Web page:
Member of Parliament for Lambeth Central 1978 – 1983. John died just before Christmas 2005 aged 63.
John Vincent Tilley was born and brought up in a working-class area of Derby. He went to the local Bemrose School and then to Trinity Hall, Cambridge to read history. Not only the first in his family to go to university but also the first pupil from his school. He married Tracey, the ‘girl next door’ and she went with him to Cambridge.
He trained as a journalist on the Newcastle Journal, then moved to London as industrial correspondent for The Scotsman.
Once in London, John and Tracey quickly became part of the Battersea political scene and in 1971 John was elected to Wandsworth Council where he went on to become Chief Whip and then Leader. In 1974 John fought the Parliamentary seat of Kensington and Chelsea – twice – unsurprisingly he lost on both occasions.
He had a wicked sense of humour and absolute loathing of municipal pomposity, he was famous for answering questions in the Council Chamber with a YES, NO or MAYBE.
In 1978, quite remarkably, despite the Callaghan majority being minus one, he was elected as Member of Parliament for Lambeth Central at a by-election.
John served on the front bench. He will be best remembered for his work with Roy Hattersley as part of the Opposition Home Affairs team, dealing with the inner city riots, defining citizenship and the allegation that Labour was an ant-police party.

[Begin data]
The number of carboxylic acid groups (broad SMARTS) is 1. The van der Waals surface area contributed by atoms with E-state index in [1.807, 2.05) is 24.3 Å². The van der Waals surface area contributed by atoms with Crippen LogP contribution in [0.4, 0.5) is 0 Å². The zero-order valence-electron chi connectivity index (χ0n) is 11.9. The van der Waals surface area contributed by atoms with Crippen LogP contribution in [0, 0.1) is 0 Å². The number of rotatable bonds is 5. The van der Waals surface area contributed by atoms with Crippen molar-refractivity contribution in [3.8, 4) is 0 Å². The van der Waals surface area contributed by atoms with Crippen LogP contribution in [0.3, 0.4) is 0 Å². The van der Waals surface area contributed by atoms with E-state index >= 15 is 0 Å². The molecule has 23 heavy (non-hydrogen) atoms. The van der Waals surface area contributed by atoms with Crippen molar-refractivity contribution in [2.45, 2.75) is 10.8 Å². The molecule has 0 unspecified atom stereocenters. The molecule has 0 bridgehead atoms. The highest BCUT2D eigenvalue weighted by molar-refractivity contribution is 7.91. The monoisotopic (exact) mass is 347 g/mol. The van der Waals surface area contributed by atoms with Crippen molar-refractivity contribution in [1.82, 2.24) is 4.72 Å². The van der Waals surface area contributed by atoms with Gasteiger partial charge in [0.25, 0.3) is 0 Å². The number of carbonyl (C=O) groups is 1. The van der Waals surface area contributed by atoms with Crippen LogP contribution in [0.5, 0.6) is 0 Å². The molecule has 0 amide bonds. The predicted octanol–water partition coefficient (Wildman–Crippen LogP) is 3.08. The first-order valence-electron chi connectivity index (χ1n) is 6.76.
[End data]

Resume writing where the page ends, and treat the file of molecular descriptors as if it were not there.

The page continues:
He struck up an unlikely partnership with Lord Scarman the author of the report following the inquiry into the Brixton Riots, making time to take him round the area to show him what life was really like for local people.
In 1982 his front bench career cameto an abrupt end with his failure to support the Party’s position on the Falklands war.
His political career went downhill from there, his constituency disappeared in the boundary review and despite his legendary ‘Mr Fix-it’ skills he was not selected for a winnable seat. He contested Southwark and Bermondsey but Simon Hughes was already well entrenched after Labour’s spectacular defeat in the by-election in 1982 with Peter Tatchell as the candidate and John lost.
He went on to work for the Co-operative Party.
He is survived by his first wife Tracey and their daughter Cleo and his second wife Kathy and their daughter Jo.